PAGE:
Chubby Checker: It’s Pony Time / Let’s Twist Again

The King of the Twist does the pony and twists again on his 3rd and 4th albums

One might imagine that the passing of Allen B. Klein in 2009 has something to do with the emergence of six Cameo-Parkway CD reissues, including this one and titles from Bobby Rydell, The Orlons, Terry Knight and the Pack, a vocal groups compilation, and a novelty outing from Clint Eastwood’s years on Rawhide. The legendary Philadelphia labels operated from 1956 through 1967, hitting a peak during American Bandstand’s years as a Philly institution, and becoming the root of Klein’s ABKCO Records in 1967. Klein reissued vault material on vinyl in the 1970s, but was very slow to adapt to CDs. Bootlegs and re-recordings proliferated for decades before the embargo was broken with the 2005 box set Cameo Parkway 1957-1967, and a series of best-of discs for the labels’ biggest stars. Five years later ABKCO is really starting to dig into the vault with this volley of original full-length album reissues.

Oddly, rather than starting the reissue program with Checker’s (and the Parkway label’s) first two albums (1960’s Twist with Chubby Checker and 1961’s For Twisters Only), the series jump-starts with the twister’s third and fourth albums. Checker ignited a worldwide dance craze with his chart-topping cover of Hank Ballard’s “The Twist,” and hit the Top 20 again with a cover of the 1940’s dance number, “The Hucklebuck.” With his third album, he once again topped the charts with a novelty dance number, “Pony Time.” The album also yielded the lower-charting “Dance This Mess Around.” Later that year, he dropped his third of four albums for 1961, and with it scored a Top 10 (and a Grammy award) with “Let’s Twist Again.” He’d continue to ride novelty dance songs onto the charts into the mid-60s, including a return trip to #1 with his original recording of “The Twist.”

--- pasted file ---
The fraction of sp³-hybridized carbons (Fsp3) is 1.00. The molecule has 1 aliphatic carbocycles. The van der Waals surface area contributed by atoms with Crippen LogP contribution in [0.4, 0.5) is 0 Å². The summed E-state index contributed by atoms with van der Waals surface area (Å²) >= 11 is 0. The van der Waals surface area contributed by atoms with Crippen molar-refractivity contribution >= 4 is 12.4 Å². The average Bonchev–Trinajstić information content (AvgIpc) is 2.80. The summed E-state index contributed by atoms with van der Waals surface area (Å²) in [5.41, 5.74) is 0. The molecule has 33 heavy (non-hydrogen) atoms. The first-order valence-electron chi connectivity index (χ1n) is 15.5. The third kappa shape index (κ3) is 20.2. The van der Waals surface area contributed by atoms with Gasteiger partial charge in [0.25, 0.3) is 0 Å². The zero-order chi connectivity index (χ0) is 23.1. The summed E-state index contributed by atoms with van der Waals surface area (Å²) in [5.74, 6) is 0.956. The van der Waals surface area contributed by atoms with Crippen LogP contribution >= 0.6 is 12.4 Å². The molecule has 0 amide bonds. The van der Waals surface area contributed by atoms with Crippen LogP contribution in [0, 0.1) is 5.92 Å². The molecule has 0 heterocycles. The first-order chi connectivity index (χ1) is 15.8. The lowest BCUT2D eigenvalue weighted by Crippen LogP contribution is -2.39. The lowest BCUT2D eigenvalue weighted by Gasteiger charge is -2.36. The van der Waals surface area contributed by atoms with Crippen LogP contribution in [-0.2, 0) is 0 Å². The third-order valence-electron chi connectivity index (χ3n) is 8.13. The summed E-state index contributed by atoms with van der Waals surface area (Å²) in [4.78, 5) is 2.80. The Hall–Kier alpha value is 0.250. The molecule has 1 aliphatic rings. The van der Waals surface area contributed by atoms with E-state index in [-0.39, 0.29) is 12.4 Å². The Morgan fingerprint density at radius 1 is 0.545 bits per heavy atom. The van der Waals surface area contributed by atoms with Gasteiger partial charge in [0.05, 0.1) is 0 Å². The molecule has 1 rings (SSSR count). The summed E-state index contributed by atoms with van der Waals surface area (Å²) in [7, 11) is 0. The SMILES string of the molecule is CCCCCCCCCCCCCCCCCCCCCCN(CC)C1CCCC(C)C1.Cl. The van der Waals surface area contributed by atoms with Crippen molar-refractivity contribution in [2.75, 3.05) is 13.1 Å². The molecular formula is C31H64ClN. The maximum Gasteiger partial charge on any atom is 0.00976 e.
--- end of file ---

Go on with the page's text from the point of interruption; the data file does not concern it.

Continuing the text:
Checker’s albums were literally filled with dance tunes, old and new, here including “The Watusi,” “The Hully Gully” (sung to the tune of “Peanut Butter,” which Checker covered on Let’s Twist Again) “The Stroll,” “The Mashed Potatoes” (which preceded his labelmate Dee Dee Sharp’s hit “Mashed Potato Time” by a year), “The Shimmy” (which would be recycled in 1962 as a hit duet with Sharp as “Slow Twistin’”), “The Jet,” “The Continental Walk,” “The Charleston” and “The Ray Charles-Ton.” Throw in a couple of R&B covers, like “I Almost Lost My Baby” and “Quarter to Three” and you have a standard-issue Chubby Checker album. Despite the many variations on a few themes, Checker throws himself into each song as if it’s brand new, and the Cameo-Parkway house band swings hard on everything it plays.

As James Ritz’s liner notes point out, these are great, non-stop party albums, driven in large part by the fat sax tone of Buddy Savitt, and a swinging rhythm section (Joe Macho on bass and either Bobby Gregg or Joe Sher on drums) that even manages to sneak in a second-line rhythm for house arranger Dave Appell’s take on Lerner and Loewe’s “I Could Have Danced All Night.” Collectors’ Choice’s two-fer reissue includes the twenty-four tracks of the original albums and full-panel reproductions of both albums’ front and back covers. It’s a shame that detailed session credits at the time didn’t log who played on each track, as the house players were every bit the equal of their more name-familiar counterparts in the Wrecking Crew,  Motown and Stax house bands. Audio is radio-ready mono throughout, just the way these albums were originally issued. [©2010 hyperbolium dot com]

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